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Saturday April 20, 2024

Rethinking our future

By Humayun Akhtar Khan
October 04, 2020

There are many developments, external and internal, that Pakistan must manage with skill and finesse.

Externally, the rivalry between the US and China is a challenge for the whole world. Not long ago, the West believed that China played a useful role in the global economy. Today, in the words of the US secretary of state, China is the number one threat to security. That puts Pakistan in a predicament. Until now, it had balanced well its relations with China and the US. While it will still try to do so, the West may expect us to take sides.

This is not the only external challenge Pakistan faces. For decades, tension has marked relations between Pakistan and India. And for many years, instability in Afghanistan has cast a menacing shadow on Pakistan. Even though talks between rival Afghan parties have induced hopes, peace and stability is far from assured. It is time to deal with these enduring issues that have hindered Pakistan’s capacity to grow as an economy and society.

To understand these issues better, my Institute for Policy Reforms held two panel discussions in recent weeks. Some clear messages emerged.

The ‘war on terror’ is over. The West’s priorities have shifted from counterterrorism to rivalry with China. Other than its role in the Afghan peace talks, Pakistan must find a new path to build relations with the West.

A more profound message was that Pakistan’s wellbeing depends on internal reforms of its economy, politics and society. Geopolitical success is not what Pakistan needs immediately. Meaningful foreign policy success will come only through internal strength and less outside dependence.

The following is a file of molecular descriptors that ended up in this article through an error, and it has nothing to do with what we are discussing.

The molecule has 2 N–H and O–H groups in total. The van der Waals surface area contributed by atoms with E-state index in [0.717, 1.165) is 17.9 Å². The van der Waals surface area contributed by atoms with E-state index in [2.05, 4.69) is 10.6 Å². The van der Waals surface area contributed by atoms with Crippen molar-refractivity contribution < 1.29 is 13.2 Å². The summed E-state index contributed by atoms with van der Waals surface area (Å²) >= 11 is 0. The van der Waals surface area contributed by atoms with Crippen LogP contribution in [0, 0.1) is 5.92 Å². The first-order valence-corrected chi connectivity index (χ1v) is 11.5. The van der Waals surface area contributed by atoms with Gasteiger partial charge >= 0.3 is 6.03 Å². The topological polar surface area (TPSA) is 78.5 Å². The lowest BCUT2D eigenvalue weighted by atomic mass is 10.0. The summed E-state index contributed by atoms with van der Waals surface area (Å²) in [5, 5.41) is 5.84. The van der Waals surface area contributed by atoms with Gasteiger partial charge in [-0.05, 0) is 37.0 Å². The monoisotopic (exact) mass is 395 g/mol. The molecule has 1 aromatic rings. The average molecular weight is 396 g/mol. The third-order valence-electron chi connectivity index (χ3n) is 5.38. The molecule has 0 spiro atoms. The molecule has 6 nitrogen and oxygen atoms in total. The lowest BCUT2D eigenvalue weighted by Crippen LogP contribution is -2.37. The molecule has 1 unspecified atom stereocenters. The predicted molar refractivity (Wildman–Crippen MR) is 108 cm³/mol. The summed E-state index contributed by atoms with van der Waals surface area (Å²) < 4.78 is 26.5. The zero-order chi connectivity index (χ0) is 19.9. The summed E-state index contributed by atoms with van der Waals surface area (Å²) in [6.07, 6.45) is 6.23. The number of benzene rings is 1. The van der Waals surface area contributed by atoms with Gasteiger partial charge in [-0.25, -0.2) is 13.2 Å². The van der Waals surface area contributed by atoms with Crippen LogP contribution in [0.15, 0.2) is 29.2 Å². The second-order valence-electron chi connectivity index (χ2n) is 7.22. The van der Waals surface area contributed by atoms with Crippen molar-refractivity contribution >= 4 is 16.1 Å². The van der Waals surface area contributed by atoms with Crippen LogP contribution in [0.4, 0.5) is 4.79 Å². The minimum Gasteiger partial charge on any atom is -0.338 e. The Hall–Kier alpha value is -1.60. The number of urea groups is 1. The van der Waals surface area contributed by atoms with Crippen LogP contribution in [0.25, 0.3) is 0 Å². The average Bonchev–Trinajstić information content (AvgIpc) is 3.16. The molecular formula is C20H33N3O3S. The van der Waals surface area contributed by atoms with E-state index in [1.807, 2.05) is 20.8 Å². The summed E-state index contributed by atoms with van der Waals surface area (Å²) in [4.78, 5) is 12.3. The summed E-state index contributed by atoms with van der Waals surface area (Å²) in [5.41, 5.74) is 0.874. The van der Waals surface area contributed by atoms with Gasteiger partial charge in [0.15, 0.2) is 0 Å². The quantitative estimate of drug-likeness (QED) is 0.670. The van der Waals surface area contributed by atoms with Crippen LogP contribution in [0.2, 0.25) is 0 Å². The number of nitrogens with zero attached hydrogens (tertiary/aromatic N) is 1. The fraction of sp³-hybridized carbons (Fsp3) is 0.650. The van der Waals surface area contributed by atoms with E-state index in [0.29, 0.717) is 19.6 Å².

Let me dwell more on some of the above issues.

For over seventy years, Pakistan and India have been unable to resolve the issues between them. India’s action in Kashmir last August leaves no option except for Pakistan to keep the most minimal of relations with it. What India did was ignoble both on grounds of human rights as well as of international law. While Pakistan has been restrained in its response, no major power has urged India to reverse its disregard of international law and assault on fundamental rights. Instead, India has used menacing tones about AJK and Pakistan. Pakistan’s superior moral position largely goes unheard because of decades of weak governance and an unstable economy.

Friction between the two countries harms both. Two nuclear weapons states forever in a brawl is not just unseemly, it also carries very high risk of miscalculation. By always threatening each other’s existence, both countries must forever stay militarily prepared. This in turn reduces the national dialogue in each state to breast-beating patriotism, hysteria, and ideology. There is not even a hint so far that the two countries have plans to cooperate in meeting the more severe challenges of climate change and water scarcity. They are far larger threats than conflict.

There is another reason for concern. By 2050, Pakistan will have a population of 400 million. India will have over 1.6 billion. This growth in the number of working age people can be a windfall for our economies. Or it could bring about a crisis. It will be a boon if a skilled and educated workforce of young people fuel the wheels of our industries. If this does not happen, and there are not enough jobs or opportunities, it will be a crisis. For our economies to grow, Pakistan and India must trade goods and technology rather than threats and insults. At present, a crisis is the more likely outcome.